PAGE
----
And yes, during this trip to China we’ve had an attitude problem many times.  China, like other emerging countries in SE Asia and Latin America has problems.  Only in China, these problems are magnified by 1.5 billion.  1.5 billion people, that is.  But China is not all problems.  It’s also an amazing country to visit.  This, my friends, is TIC as well…

Stranger Shows Us How to Pour Tea at Dim Sum

Stranger Shows Us How to Pour Tea at Dim Sum

Women Meet Every Morning to Dance

Women Meet Every Morning to Dance in One of Kunming's Squares

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An Inquiring Mind

I don’t know how much you know about the Chinese, but when it comes to conversations, no topic is off limits, from asking a perfect stranger how much money he makes to telling them how to raise their kid.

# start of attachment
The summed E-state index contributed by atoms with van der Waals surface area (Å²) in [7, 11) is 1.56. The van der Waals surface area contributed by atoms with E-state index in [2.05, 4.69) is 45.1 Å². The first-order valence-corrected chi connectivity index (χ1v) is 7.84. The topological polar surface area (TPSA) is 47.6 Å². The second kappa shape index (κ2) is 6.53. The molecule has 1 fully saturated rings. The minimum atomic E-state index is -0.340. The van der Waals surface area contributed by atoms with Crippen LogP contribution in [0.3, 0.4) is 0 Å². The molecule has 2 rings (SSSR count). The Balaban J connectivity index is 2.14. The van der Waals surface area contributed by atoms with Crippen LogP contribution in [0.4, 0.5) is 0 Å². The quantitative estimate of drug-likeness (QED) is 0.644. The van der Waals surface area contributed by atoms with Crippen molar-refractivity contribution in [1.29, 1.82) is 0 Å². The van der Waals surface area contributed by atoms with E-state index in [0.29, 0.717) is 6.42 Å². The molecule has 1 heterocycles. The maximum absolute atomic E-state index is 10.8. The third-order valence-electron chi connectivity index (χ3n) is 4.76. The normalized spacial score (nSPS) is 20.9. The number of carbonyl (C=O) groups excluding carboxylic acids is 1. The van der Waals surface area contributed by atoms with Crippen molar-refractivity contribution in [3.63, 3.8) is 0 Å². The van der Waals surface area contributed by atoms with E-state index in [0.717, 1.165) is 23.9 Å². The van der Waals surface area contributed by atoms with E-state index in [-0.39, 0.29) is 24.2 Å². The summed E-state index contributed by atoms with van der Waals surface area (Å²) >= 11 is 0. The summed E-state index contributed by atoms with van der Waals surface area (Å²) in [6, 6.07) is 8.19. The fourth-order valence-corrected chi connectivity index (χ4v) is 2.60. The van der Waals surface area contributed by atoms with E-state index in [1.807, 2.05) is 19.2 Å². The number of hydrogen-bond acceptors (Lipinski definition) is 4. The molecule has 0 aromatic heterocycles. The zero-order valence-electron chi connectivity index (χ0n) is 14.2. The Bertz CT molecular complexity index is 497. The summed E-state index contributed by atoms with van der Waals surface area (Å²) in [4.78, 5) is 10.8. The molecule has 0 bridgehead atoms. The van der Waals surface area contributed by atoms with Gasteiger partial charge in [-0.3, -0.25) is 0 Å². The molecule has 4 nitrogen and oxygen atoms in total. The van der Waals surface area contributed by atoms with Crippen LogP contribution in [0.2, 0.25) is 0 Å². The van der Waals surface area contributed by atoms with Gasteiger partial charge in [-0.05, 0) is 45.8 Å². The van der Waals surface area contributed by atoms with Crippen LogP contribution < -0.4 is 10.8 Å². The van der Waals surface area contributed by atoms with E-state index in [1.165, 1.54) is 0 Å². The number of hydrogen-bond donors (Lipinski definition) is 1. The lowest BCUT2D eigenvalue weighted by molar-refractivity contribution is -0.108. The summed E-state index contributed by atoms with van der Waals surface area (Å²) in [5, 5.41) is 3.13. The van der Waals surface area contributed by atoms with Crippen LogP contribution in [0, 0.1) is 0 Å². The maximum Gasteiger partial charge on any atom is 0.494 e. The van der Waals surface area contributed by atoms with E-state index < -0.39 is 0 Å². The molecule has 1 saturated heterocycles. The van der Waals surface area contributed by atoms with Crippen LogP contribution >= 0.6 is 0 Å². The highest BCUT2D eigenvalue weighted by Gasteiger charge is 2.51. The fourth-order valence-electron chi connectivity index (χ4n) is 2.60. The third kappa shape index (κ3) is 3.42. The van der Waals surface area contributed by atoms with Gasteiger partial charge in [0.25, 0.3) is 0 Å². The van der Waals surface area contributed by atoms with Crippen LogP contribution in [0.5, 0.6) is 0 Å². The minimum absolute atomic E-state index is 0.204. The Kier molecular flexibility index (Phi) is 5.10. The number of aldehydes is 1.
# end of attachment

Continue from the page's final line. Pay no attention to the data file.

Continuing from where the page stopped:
Having left this country over 40 years ago, the little Chinaman that has lived dormant in my dad has missed  the chance to openly ask whatever the heck he wants, and he’s been at it ever since we came to the motherland (ML).

Being able to understand Chinese, something that could be considered an advantage, has actually left me mortified at some (most) of the conversations my dad has had with people.  And translating some of the stuff that’s being said to Diesel has left him not only equally mortified, but also  feeling the need to randomly interrupt my dad to ensure that his conversations are socially acceptable…in the Western world, that is. Continue reading